Manuscript critique

 

manuscript critique graphicThere're an old joke. A guy goes to the doctor and says, "So what's wrong with me?" The doctor says, "You've broken your arm." The guy says, "I'd like a second opinion." The doc says, "Okay, you've broken your leg."

Boom, boom.

What's the point of this recycled humour?

That's simple. A second opinion is not necessarily more valid than a first opinion. Which, in this context, means that the opinion of a professional editor isn't necessarily any better than your own opinion - or, for that matter, the opinion of your best friend/mother/lover/dog.

Opinion is just opinion. It's a viewpoint; a perspective; the world as witnessed from a given vantage point (with all the emotional and intellectual luggage the critic happens to be carrying).

You may have written something so far off the beam that a professional editor simply can't engage with it, let alone edit it. You may be the next big thing trailblazing a whole new style. You may have mined a fresh seam of fiction that needs to be examined within its own terms, rather than fed through the treadmill of convention.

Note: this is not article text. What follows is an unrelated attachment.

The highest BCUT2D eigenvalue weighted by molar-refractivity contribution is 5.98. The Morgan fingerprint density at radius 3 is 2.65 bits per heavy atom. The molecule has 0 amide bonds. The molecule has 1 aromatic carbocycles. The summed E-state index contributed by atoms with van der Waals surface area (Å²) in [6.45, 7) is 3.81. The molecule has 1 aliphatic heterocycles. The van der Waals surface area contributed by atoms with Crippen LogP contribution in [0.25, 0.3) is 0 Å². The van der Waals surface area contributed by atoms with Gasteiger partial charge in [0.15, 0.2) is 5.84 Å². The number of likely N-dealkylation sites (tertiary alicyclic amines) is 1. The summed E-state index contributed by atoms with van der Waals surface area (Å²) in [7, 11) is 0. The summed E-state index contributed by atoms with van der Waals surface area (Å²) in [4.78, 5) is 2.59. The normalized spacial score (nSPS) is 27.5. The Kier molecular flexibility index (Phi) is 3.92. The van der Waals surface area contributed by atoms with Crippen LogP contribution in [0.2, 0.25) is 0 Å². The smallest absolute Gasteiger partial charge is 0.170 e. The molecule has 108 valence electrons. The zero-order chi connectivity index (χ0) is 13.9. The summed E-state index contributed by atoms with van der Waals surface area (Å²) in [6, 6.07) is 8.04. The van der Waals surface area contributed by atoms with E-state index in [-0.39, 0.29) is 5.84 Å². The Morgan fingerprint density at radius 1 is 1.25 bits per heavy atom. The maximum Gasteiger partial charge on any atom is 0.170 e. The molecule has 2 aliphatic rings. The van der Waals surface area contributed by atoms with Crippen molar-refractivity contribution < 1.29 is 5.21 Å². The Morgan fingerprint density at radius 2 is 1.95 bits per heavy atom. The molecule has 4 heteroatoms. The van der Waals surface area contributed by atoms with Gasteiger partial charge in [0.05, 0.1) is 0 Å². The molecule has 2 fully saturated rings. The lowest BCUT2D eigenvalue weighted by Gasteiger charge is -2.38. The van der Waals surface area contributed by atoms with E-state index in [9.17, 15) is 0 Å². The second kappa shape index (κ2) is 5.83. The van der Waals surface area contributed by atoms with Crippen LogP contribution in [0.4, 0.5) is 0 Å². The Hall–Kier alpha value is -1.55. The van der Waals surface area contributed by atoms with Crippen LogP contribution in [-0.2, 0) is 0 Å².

All that a professional editor is likely to do is show you how far you've drifted from the straight and narrow of literary orthodoxy. That's all. And that may not be where you want to be.

 


 

Want to read more?

There are over 25,000 words of writing tips and advice on my website. I've spent months writing these pages, and years refining them. I'm happy to share my professional knowledge with you. But like everyone else, I need to capitalise on my skills and efforts.

 

For just 1.99 I'll send you my entire MR EDIT'S WRITING ADVICE FOR AUTHORS as a .pdf file. Just follow the link below, or above, and you'll be taken to PayPal. You don't need an account; just a credit card or a debit card.

 

You'll generally receive my writing guide within an hour. But occasionally technical glitches from PayPal delay this for up to 24 hours.

 

Either way, you'll receive 25,000 very helpful words that will make you a better writer, will give you fresh insight into your work, and will improve the chances of a literary agent or publisher accepting your manuscript.


 

 

 

 

Mr Edit YouTube videos

 

Meanwhile, here are some of my You Tube videos that might be of interest to you. Hope you enjoy them.
 

You Tube video for writers and authors

 

Mr Edit. Let's talk about dialogue

https://youtu.be/KG0CLm1S9Rs

 

 

 

You Tube literary agent video help

 

Mr Edit. Pitching fiction to a literary agent.

http://www.youtube.com/watch?v=yy698w2Ooc8

 

 

 

You Tube video - how to write fiction

 

Mr Edit. 5 Minute Fiction Fix.

https://youtu.be/y6OPUfcDH90

 

 

 

You Tube video for authors and novelists

 

Mr Edit. Let's talk about tautology.

http://www.youtube.com/watch?v=_zhoBLImV6U

 

 

 

 

Links for writers

 

Preditors & Editors. Here's where you can check out the credentials of literary agents and publishers. A must for any writer.